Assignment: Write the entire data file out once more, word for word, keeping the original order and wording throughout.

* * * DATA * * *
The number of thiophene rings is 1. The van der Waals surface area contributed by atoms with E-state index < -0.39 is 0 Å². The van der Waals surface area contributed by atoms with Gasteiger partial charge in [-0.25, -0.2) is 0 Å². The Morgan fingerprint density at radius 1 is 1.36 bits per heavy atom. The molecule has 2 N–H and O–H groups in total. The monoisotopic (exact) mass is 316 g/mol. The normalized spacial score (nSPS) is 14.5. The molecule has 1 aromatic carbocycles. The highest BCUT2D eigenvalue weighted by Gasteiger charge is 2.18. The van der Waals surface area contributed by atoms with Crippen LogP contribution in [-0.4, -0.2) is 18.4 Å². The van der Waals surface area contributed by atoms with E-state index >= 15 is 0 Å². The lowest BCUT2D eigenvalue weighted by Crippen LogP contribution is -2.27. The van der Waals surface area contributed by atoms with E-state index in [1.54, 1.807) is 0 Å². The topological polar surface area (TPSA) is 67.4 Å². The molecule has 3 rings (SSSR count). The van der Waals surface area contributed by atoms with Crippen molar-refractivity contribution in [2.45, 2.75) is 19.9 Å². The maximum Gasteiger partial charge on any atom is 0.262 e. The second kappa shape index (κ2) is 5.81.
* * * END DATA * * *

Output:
The number of thiophene rings is 1. The van der Waals surface area contributed by atoms with E-state index < -0.39 is 0 Å². The van der Waals surface area contributed by atoms with Gasteiger partial charge in [-0.25, -0.2) is 0 Å². The Morgan fingerprint density at radius 1 is 1.36 bits per heavy atom. The molecule has 2 N–H and O–H groups in total. The monoisotopic (exact) mass is 316 g/mol. The normalized spacial score (nSPS) is 14.5. The molecule has 1 aromatic carbocycles. The highest BCUT2D eigenvalue weighted by Gasteiger charge is 2.18. The van der Waals surface area contributed by atoms with Crippen LogP contribution in [-0.4, -0.2) is 18.4 Å². The van der Waals surface area contributed by atoms with E-state index >= 15 is 0 Å². The lowest BCUT2D eigenvalue weighted by Crippen LogP contribution is -2.27. The van der Waals surface area contributed by atoms with E-state index in [1.54, 1.807) is 0 Å². The topological polar surface area (TPSA) is 67.4 Å². The molecule has 3 rings (SSSR count). The van der Waals surface area contributed by atoms with Crippen molar-refractivity contribution in [2.45, 2.75) is 19.9 Å². The maximum Gasteiger partial charge on any atom is 0.262 e. The second kappa shape index (κ2) is 5.81.